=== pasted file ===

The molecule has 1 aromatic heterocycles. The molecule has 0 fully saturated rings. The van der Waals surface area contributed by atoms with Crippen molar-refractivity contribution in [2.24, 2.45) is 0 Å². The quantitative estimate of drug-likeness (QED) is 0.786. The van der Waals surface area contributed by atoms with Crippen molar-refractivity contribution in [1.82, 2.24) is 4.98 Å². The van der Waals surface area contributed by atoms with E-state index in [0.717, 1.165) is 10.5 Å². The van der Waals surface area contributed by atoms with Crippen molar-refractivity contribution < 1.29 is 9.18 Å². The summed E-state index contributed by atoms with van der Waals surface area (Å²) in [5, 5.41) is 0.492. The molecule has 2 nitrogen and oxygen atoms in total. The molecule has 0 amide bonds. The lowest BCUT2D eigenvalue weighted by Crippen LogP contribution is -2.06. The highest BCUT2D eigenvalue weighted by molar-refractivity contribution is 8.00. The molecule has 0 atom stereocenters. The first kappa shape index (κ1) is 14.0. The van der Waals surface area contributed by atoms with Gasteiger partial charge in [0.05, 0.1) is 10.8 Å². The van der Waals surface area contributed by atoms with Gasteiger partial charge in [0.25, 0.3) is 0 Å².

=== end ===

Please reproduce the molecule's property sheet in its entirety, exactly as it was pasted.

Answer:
The molecule has 1 aromatic heterocycles. The molecule has 0 fully saturated rings. The van der Waals surface area contributed by atoms with Crippen molar-refractivity contribution in [2.24, 2.45) is 0 Å². The quantitative estimate of drug-likeness (QED) is 0.786. The van der Waals surface area contributed by atoms with Crippen molar-refractivity contribution in [1.82, 2.24) is 4.98 Å². The van der Waals surface area contributed by atoms with E-state index in [0.717, 1.165) is 10.5 Å². The van der Waals surface area contributed by atoms with Crippen molar-refractivity contribution < 1.29 is 9.18 Å². The summed E-state index contributed by atoms with van der Waals surface area (Å²) in [5, 5.41) is 0.492. The molecule has 2 nitrogen and oxygen atoms in total. The molecule has 0 amide bonds. The lowest BCUT2D eigenvalue weighted by Crippen LogP contribution is -2.06. The highest BCUT2D eigenvalue weighted by molar-refractivity contribution is 8.00. The molecule has 0 atom stereocenters. The first kappa shape index (κ1) is 14.0. The van der Waals surface area contributed by atoms with Gasteiger partial charge in [0.05, 0.1) is 10.8 Å². The van der Waals surface area contributed by atoms with Gasteiger partial charge in [0.25, 0.3) is 0 Å².